But that doesn't matter. Masks are bad because Trump said they were. Which is more than enough justification for Mandel.
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Migrants Are Forgotten in Italy’s Vaccine Drive, Doctors Say
A temporary ID number is supposed to give the undocumented some access to health care, but that’s not how it’s working for coronavirus vaccines.

While the Italian government has said that people have a right to get vaccinated no matter their legal status, in practice, many undocumented migrants and homeless people have been overlooked — a risk not only for them, doctors say, but for the whole country.

The official explanation in many cases is bureaucracy. Most Italian regions require a social security number to book an appointment on their online platforms, but only three of 20 regions in the country accept the temporary numbers given to hundreds of thousands of migrants.

And in a nation where immigration is a hot-button issue, some have also been asking whether Italians should remain the priority, at least until more shots are available.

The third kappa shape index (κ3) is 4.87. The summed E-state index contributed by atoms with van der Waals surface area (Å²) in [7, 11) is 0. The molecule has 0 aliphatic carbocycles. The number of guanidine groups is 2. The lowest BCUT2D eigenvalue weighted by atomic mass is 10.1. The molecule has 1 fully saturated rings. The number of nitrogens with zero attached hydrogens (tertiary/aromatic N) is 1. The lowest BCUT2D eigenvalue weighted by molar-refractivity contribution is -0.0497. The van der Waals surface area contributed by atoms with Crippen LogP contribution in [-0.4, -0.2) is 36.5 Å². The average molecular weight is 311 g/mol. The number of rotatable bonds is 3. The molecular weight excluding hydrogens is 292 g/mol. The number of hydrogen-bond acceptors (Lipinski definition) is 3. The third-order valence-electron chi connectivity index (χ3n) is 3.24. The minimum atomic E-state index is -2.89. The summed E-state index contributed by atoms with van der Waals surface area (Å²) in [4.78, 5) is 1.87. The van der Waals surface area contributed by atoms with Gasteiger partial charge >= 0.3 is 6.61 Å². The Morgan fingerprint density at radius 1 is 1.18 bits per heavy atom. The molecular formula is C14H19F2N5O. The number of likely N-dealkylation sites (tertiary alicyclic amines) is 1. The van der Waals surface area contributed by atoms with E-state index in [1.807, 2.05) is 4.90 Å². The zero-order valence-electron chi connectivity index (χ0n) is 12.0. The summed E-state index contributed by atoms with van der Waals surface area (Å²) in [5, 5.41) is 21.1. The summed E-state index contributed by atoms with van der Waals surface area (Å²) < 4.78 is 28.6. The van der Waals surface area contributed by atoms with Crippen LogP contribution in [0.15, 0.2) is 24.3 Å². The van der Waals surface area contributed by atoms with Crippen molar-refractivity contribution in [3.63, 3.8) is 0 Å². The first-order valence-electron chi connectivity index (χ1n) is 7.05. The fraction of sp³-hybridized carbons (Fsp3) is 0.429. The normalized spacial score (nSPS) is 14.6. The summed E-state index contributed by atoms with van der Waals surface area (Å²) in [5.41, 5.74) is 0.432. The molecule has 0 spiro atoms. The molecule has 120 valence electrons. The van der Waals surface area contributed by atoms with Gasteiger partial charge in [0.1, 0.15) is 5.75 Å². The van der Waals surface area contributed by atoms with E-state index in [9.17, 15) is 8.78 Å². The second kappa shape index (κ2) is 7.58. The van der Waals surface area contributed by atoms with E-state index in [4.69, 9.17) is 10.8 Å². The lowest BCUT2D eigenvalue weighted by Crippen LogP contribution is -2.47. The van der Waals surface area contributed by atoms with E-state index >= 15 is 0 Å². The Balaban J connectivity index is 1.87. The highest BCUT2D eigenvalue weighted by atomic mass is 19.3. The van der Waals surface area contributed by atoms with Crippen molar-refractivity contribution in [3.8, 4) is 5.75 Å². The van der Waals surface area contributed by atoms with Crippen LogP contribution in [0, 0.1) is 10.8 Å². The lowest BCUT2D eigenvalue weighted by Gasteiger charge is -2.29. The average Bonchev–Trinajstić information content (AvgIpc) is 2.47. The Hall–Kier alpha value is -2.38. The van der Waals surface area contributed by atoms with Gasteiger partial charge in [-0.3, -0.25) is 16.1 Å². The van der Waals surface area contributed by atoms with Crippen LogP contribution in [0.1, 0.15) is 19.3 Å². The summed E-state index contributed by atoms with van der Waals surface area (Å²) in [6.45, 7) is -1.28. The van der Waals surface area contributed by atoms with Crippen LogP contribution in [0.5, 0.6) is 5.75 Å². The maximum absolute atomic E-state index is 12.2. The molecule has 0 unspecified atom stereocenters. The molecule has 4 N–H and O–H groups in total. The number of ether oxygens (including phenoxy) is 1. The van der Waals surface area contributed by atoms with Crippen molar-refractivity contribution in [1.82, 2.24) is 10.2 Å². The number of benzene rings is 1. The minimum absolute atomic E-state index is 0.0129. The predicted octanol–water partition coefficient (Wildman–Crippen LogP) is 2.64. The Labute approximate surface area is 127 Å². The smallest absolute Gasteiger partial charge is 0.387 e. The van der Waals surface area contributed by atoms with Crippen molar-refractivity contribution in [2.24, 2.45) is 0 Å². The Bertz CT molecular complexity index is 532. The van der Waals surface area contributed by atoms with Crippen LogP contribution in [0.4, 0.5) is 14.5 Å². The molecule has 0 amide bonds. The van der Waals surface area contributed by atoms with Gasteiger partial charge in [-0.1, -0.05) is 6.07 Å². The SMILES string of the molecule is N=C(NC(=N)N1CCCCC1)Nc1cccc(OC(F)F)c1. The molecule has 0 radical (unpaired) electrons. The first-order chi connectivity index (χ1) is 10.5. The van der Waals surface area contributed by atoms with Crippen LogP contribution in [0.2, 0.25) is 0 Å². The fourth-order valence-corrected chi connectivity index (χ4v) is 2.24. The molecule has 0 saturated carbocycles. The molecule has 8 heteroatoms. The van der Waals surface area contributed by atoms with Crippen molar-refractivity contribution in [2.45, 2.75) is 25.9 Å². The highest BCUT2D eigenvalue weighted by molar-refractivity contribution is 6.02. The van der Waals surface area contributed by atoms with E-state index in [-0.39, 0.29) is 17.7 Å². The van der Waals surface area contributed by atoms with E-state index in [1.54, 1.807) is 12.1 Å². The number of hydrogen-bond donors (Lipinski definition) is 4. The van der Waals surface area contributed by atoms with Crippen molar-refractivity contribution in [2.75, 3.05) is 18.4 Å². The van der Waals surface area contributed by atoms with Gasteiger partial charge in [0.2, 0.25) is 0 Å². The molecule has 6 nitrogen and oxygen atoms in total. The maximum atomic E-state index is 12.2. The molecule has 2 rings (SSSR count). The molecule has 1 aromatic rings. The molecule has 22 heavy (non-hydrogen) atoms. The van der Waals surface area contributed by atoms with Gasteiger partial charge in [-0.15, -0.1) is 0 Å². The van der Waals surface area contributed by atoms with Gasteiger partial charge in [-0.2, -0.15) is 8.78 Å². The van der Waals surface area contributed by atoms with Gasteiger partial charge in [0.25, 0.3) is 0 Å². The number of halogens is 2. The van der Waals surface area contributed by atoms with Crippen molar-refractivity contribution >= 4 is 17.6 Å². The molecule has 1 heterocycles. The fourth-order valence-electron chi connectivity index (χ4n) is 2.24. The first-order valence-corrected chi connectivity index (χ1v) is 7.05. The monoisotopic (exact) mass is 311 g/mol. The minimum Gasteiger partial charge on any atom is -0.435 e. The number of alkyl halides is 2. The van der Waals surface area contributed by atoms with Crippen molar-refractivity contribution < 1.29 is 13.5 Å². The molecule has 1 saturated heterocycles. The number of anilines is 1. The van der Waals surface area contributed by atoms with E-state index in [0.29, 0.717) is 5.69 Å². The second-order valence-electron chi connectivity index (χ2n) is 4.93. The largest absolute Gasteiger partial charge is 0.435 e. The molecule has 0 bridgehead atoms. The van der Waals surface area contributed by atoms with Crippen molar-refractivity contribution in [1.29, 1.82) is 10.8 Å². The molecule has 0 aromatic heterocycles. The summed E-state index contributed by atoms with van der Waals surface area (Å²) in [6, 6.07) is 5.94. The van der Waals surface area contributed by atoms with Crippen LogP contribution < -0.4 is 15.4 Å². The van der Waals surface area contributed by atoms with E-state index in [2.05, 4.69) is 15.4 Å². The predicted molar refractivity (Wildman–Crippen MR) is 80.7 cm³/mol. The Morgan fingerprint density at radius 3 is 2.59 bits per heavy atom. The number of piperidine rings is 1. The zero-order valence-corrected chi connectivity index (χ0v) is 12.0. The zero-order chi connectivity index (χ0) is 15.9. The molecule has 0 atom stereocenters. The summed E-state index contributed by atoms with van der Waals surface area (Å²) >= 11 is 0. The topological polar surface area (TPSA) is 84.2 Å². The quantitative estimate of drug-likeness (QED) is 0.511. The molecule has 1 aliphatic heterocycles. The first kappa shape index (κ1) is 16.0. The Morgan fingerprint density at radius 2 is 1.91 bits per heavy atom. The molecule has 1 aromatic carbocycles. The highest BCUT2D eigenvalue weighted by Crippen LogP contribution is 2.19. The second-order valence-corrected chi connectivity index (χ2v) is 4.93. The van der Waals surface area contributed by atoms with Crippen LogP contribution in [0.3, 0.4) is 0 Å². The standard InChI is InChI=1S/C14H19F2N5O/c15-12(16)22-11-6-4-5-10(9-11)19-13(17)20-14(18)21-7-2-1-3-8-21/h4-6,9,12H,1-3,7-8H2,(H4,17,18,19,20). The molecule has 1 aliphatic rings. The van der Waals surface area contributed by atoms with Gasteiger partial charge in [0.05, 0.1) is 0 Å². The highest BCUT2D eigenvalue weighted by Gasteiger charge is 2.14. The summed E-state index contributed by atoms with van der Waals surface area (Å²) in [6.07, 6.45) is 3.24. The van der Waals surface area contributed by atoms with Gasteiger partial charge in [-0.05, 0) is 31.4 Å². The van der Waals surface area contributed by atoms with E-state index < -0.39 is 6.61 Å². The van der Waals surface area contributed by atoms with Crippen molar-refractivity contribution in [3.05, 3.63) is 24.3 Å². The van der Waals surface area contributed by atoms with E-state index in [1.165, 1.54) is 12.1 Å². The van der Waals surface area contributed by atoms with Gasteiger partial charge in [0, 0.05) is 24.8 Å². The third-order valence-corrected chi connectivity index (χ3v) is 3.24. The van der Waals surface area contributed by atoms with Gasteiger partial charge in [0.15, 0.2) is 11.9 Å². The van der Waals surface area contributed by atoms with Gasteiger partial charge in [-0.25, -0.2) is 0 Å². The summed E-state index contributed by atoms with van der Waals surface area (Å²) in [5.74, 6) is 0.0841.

“The system forgot about these people,” said Marco Mazzetti, a doctor and the president of the Italian Society of Migration Medicine, “but they are the most fragile.”

Italy was the first country in the West to be severely hit by the coronavirus. To date, more than 125,000 people there have died from the virus, and the vaccine rollout started at a sluggish pace, with a shortage of doses and strategic hiccups. It has picked up in recent weeks, with about half a million vaccines distributed every day. On Thursday, Italy broadened eligibility and removed age restrictions. Government officials said that the increase in supply will soon mean that migrants and asylum seekers will get a shot.

But so far, advocates say that little has happened.

Several doctors who work with migrants said they did not believe that the inaction was a result of intentional discrimination, but that it was more a symptom of continued inattention to marginalized people.

Expats living in Italy without a social security number, including diplomats and people working for international organizations, have also had problems booking a shot. But while the Italian postal service — which provides the most-used booking platform to Italian regions — began allowing those groups to sign up this week, it does not yet have a date for when it will let undocumented migrants do so.